Optical mice were, for the most part, drowned out by laser mice years ago on the back of their higher sensitivity and ability to track along more surfaces than earlier mice. With a higher dpi (or dots per square inch) sensor, laser mice proved more accurate and sensitive than optical mice.|
Razer, who once pioneered the move into high-dpi mice, has taken the seemingly odd step of doubling up on an optical sensor and laser sensor in the one mouse with the new 4G Dual Sensor System.
We caught up with some of the people at Razer to find out what exactly made this mouse better, if not just a redundant piece of technology.
"Just to clarify, the laser doesn't negate the effects of the optical sensor as the two sensors serve two separate functions," said Raymond Tjandra, Product Marketing Specialist from Razer.
"The 4G Dual Sensor System actually calibrates to the specific surface using the optical sensor while the laser provides the extra precision," explains Tjandra.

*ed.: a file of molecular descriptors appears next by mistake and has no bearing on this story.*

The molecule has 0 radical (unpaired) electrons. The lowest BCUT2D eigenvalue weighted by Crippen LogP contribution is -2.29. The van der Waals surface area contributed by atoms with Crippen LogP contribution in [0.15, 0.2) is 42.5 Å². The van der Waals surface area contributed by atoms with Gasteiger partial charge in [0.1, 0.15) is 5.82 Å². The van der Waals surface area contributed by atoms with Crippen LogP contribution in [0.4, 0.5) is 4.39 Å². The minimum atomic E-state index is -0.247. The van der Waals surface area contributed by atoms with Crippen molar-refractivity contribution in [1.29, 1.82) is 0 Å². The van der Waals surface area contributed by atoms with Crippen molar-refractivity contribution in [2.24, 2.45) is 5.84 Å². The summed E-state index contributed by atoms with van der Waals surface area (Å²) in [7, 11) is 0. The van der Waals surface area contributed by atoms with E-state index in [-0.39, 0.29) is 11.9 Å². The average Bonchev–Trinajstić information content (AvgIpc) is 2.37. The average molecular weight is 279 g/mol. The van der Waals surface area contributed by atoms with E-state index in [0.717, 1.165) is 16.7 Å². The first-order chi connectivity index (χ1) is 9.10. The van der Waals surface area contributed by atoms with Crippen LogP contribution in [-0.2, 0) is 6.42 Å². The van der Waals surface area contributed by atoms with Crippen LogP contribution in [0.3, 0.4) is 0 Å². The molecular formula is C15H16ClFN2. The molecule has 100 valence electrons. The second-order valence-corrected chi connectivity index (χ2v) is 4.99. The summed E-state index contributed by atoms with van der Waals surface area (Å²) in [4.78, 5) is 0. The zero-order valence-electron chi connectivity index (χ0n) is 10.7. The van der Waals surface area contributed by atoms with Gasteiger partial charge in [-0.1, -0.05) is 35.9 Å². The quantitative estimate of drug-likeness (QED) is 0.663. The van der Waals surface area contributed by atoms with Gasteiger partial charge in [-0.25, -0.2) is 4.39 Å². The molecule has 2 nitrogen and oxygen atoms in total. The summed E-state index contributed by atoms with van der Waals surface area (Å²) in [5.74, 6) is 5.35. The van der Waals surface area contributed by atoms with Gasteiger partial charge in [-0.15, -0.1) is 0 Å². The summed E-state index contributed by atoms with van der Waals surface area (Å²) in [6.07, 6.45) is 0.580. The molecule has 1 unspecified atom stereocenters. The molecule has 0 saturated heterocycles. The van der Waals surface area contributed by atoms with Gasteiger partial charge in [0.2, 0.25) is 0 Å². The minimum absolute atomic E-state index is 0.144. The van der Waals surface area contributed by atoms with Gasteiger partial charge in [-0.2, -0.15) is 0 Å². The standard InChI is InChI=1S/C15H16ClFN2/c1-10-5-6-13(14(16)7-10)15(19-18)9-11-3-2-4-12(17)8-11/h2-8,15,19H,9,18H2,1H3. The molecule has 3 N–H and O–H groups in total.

There's also an emphasis on a new mouse feature - a particularly handy one for FPS gamers. If you're not using the higher sensitivity settings on these 6400dpi mice (very, very sensitive), you have to lift the mouse off the mousepad every now and then to get your pointer back on track.
Razer have added a customisable 'lift-off' distance on the z-axis with this dual sensor system so that users can customise how high they have to lift the mouse to avoid "erratic movement caused by lifting up and placing down the mouse on the surface."
"Simply, the tracking is cut off whenever the mouse leaves its surface. And this distance from the surface that the mouse cuts off is customizable so you can choose a distance that you feel most comfortable using," added Tjandra.
The Razer Mamba will surface this July for $179.95, while the Imperator will come out at $109.95. Those who pick up the Mamba get up to 16 hours of continuous gaming battery life on their wireless mouse.